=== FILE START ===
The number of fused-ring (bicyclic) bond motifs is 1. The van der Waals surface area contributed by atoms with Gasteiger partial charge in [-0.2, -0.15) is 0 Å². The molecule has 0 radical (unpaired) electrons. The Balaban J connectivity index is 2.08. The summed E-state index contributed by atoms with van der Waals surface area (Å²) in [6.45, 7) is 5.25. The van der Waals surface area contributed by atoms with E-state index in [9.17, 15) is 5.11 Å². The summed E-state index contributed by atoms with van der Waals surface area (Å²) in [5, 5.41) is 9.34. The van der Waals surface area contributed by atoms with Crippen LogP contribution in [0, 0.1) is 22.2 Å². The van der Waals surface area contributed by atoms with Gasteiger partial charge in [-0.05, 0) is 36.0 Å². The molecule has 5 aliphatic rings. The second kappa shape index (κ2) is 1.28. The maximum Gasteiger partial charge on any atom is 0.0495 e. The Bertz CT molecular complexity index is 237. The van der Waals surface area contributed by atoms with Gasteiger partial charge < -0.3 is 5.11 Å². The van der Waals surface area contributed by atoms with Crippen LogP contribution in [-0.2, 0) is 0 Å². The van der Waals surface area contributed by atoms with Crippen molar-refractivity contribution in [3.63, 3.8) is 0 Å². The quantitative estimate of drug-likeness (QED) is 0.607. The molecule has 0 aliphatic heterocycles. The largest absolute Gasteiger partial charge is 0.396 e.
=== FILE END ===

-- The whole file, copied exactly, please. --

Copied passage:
The number of fused-ring (bicyclic) bond motifs is 1. The van der Waals surface area contributed by atoms with Gasteiger partial charge in [-0.2, -0.15) is 0 Å². The molecule has 0 radical (unpaired) electrons. The Balaban J connectivity index is 2.08. The summed E-state index contributed by atoms with van der Waals surface area (Å²) in [6.45, 7) is 5.25. The van der Waals surface area contributed by atoms with E-state index in [9.17, 15) is 5.11 Å². The summed E-state index contributed by atoms with van der Waals surface area (Å²) in [5, 5.41) is 9.34. The van der Waals surface area contributed by atoms with Crippen LogP contribution in [0, 0.1) is 22.2 Å². The van der Waals surface area contributed by atoms with Gasteiger partial charge in [-0.05, 0) is 36.0 Å². The molecule has 5 aliphatic rings. The second kappa shape index (κ2) is 1.28. The maximum Gasteiger partial charge on any atom is 0.0495 e. The Bertz CT molecular complexity index is 237. The van der Waals surface area contributed by atoms with Gasteiger partial charge < -0.3 is 5.11 Å². The van der Waals surface area contributed by atoms with Crippen LogP contribution in [-0.2, 0) is 0 Å². The van der Waals surface area contributed by atoms with Crippen molar-refractivity contribution in [3.63, 3.8) is 0 Å². The quantitative estimate of drug-likeness (QED) is 0.607. The molecule has 0 aliphatic heterocycles. The largest absolute Gasteiger partial charge is 0.396 e.